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England dared to dream but it's not coming home this time

By Tim Warren
There have been some iconic World Cup moments in the past which have resonated through time.
Germany 2006 had Zidane’s headbutt in the final, South Africa 2010 heard the constant buzz of vuvuzelas and Brazil 2014 saw the hosts infamously bundled out by Germany in a 7-1 thrashing.
But what’s memorable about Russia 2018?
Although England’s campaign fell desperately short in the semi-finals to Croatia, the nation can lay claim to the catchy, unofficial soundtrack of the tournament, ‘It’s coming home!

England’s unexpected success in Russia had the fans daring to dream that they could bring the title home for the first time since 1966.
Their belief was built on wins against Tunisia, Panama, Colombia (on penalties) and Sweden in the quarter-finals, to reach their first World Cup semi-final since 1990.
The English have been in a buoyant mood and the sight of victory celebrations around the country was partly the release of long suffering through the country’s recent history of underwhelming performances at international tournaments.

Progress to the final four of the tournament has captured the nation’s attention as supermarkets and motorways have turned into ghost-towns on England match days.
The country’s official World Cup slogan for Russia 2018 is ‘Send Us Victorious’, however as momentum built in the Three Lions’ campaign, the nation has rallied around the ‘It’s coming home!’ catch-cry.
And while the phrase has gone global, it’s also prompted many to ask where it came from and what it meant.
The phrase comes from an English football anthem called ‘Three Lions’, which was created by comedians Frank Skinner and David Baddiel when England hosted the 1996 European football championships.
‘It’s coming home’ referred to England hosting their first major football tournament since their 1966 World Cup triumph.
But it has since taken on greater meaning for England as the birthplace of football (in 1863) and the country’s campaign to bring the World Cup trophy ‘home’.
‘Three Lions’ is a song that sums up the disappointment and despair of supporting English football.
Failure at major tournaments – including not qualifying for the 1974, 1978 and 1994 World Cups, and failing to get out of the group stage at Brazil 2014 – has made England the butt of international footballing jokes.
In an ironic twist, the song was also released for the same tournament in which current England manager Gareth Southgate missed a penalty in a semi-final loss to Germany.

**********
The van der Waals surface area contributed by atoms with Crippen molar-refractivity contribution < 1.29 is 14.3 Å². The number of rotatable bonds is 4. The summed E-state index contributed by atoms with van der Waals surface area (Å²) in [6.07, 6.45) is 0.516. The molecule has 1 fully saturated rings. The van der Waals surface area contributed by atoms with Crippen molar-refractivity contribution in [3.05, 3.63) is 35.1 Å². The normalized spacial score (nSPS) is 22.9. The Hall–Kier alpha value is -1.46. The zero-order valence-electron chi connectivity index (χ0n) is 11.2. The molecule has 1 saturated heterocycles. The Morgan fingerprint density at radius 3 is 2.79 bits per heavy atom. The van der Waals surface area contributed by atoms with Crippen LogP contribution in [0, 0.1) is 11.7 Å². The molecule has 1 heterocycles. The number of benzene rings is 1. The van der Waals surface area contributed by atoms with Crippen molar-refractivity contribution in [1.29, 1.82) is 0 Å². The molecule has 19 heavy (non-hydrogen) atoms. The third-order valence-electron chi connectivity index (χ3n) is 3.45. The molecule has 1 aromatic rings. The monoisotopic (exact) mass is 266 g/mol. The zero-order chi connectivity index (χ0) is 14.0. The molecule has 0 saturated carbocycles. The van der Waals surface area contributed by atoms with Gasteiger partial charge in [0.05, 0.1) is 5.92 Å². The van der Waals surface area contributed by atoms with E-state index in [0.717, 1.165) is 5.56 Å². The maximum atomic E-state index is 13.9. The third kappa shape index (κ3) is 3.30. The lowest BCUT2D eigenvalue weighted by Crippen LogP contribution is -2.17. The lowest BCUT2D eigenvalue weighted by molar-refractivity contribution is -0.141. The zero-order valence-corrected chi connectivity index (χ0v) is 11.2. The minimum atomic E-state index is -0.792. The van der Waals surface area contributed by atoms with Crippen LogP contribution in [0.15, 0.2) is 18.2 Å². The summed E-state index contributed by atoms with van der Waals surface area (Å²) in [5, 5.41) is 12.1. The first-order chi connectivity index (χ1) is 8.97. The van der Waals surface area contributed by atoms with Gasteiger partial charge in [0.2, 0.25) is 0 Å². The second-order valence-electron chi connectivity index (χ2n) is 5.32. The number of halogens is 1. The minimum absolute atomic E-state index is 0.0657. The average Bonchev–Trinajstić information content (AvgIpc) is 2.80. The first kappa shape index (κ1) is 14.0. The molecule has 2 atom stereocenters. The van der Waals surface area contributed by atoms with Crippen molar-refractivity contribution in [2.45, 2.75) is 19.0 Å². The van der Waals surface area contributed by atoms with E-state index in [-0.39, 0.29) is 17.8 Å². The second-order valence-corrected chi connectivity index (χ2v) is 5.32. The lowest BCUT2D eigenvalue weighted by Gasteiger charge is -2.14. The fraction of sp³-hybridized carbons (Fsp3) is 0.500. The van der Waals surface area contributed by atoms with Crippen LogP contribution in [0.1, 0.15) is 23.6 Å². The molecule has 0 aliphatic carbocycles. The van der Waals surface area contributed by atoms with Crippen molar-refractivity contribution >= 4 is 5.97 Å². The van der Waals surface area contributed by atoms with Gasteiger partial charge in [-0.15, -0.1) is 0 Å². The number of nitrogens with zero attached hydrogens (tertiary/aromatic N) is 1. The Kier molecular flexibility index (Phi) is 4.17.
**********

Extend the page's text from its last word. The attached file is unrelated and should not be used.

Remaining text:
Penalty shootouts have been part of England’s misery at major tournaments for some time. They had been knocked out of the 1990, 1998 and 2006 World Cups in a shootout as well as the 1996, 2004 and 2012 Euros.
In Russia 2018, all that changed when the Three Lions held their nerve to beat Colombia in a shootout.
That victory tapped into another sentiment of the song: the constant belief and dreams of English fans that their luck will change.
And that belief looked like it might have carried them all the way to the final until Croatian striker Mario Mandzukic seized on a half-chance in 109th minute of the semi-final to shatter, for the time-being, those dreams.
The English football team and fans have gone through a lot of heartbreak on their journey to the 2018 Russia World Cup, which is why they crave success so much.
And there is a sense that ‘It’s coming home’ was more reality than comedy as England emerged as a credible force in world football at this tournament.
England has also proven they have arguably the ‘strongest’ club competition in the world with the Premier League.
The claim is bolstered by the fact that 39 players in the four semi-final teams at the World Cup play their club football in the EPL.

While continuing to attract top foreign talent from all around the world, the Premier League has also produced every English player in its youthful 2018 Russia World Cup squad, including players of the calibre of Harry Kane, Dele Alli and Jordan Pickford.
The long wait for more World Cup success will continue but the English fans have enjoyed riding the ‘It’s coming home’ wave.

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